The ‘Totapuri’ mango, or Ginimoothi, also goes by many names: Bangalore, Collector, Kallamai, Kili Mooku, Gilli, Mukku, and Sandersha. A cultivar of Bengaluru, it is referred to as Ginimoothi Maavina Kayi, while the rest of India calls it Totapuri or Bangalora. It literally translates to ‘parrot face’ (gini = parrot, muthi = beak). Totapuri mango skin lacks the usual bitter taste of most mango skins or has a very slight bitterness and is consumed with the flesh traditionally.

Valencia Pride

Valencia Pride Mangoes Seniors Today

Valencia Pride mango is a Haden seedling selected and named in Florida in 1941. These mangoes have an unrivalled sweet, aromatic and floral flavour. The flesh is sweet, aromatic, firm, and fibreless.

Recent concerns with eating and growing mangoes

While mango is hailed as the king of fruits, there is a chance it may come loaded with toxic chemicals that may do more harm than good. Many fruits are said to be artificially ripened and sold off as natural and fresh. Have you been consuming extra juicy and sweet mangoes lately? Beware, they might be chemically ripened. Artificial ripening of mangoes is on a rise across India, citing the scarcity of the product in the market and its increasing demand by consumers.

Another concern is the high level of pesticides used in farming of the fruit. Exports of many varieties were put to a halt because of the chemical residue found on the skin of the fruit.  Jute fruit protection covers act as a barrier and prevent the pests from destroying the crop and are now being offered to farmers.

Farmers are now resorting to more organic ways of farming and are reportedly happy with the size, colour and sweetness of mangoes. Keep these concerns in mind whilst buying your favourite mango, and opt for the organic or carbide -free variety if you’re not convinced of its origin.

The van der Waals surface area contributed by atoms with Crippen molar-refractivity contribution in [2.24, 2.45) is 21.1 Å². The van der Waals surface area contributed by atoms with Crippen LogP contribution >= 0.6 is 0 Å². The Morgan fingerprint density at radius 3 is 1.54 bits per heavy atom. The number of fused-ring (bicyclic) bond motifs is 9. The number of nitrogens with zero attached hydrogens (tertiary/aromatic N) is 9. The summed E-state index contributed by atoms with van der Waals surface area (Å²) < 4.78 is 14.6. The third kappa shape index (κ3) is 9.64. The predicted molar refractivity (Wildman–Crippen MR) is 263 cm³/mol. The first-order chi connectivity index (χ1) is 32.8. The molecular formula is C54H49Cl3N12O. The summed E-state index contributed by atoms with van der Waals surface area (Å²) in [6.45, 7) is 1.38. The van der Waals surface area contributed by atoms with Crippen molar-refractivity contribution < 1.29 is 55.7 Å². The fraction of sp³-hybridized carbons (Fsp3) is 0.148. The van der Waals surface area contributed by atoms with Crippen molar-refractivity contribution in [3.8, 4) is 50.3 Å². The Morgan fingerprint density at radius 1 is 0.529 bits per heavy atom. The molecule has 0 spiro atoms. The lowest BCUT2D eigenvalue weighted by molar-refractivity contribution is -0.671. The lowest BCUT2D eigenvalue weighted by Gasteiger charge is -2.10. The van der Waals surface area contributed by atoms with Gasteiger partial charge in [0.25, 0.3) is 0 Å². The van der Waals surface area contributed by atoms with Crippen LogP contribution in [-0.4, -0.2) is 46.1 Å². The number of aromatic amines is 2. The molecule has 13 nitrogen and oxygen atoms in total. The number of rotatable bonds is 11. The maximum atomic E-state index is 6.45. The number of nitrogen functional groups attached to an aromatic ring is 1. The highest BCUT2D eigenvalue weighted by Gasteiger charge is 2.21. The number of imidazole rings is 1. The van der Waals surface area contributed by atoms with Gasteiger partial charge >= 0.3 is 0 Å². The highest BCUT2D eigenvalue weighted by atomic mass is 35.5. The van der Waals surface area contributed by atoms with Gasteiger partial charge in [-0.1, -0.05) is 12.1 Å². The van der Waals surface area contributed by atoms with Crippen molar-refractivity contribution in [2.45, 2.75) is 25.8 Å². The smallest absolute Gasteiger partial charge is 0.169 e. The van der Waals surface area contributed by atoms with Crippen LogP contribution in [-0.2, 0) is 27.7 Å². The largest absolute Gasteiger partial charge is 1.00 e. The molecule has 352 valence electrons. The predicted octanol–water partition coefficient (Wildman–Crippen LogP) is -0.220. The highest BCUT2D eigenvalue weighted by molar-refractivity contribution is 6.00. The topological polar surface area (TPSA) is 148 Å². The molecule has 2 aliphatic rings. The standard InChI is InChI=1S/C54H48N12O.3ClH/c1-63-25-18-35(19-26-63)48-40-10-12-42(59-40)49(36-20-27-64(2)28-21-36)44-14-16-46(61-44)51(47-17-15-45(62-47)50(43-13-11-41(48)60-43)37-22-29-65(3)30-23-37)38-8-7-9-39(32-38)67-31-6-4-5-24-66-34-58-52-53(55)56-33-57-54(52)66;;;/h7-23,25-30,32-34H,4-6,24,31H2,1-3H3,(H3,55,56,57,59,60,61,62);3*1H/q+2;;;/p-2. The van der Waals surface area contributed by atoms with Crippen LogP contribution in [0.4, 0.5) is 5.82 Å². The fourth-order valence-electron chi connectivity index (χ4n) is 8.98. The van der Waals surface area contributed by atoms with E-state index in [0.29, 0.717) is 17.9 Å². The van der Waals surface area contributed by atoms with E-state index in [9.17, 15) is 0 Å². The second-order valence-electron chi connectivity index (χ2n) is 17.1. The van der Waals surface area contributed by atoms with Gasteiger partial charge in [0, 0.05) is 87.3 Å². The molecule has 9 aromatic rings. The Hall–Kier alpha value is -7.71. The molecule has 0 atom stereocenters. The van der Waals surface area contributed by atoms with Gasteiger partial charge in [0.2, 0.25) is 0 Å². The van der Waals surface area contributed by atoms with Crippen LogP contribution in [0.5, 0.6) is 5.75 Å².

What mangoes offer in terms of health

Regardless of the type of mango you buy, mangoes do offer some impressive health benefits.

Micronutrients in abundance

The vitamins, minerals, and antioxidants in mangoes can provide important health benefits. For example, Vitamin K helps your blood clot effectively and helps prevent anaemia. It also plays an important role in helping strengthen your bones.

Mangoes are also rich in the antioxidant Vitamin C, which is important for forming blood vessels and healthy collagen, as well as helping you heal.

In addition, mangoes can provide other health benefits like:

Lower your risk of Cancer

Mangoes are rich in beta- carotene, a pigment responsible for the yellow-orange colour of the fruit. Beta-carotene is an anti-oxidant just one of many found in mangos. The antioxidants in mangos have been shown to fight free radicals, which can cause damage to your cells and potentially lead to cancer.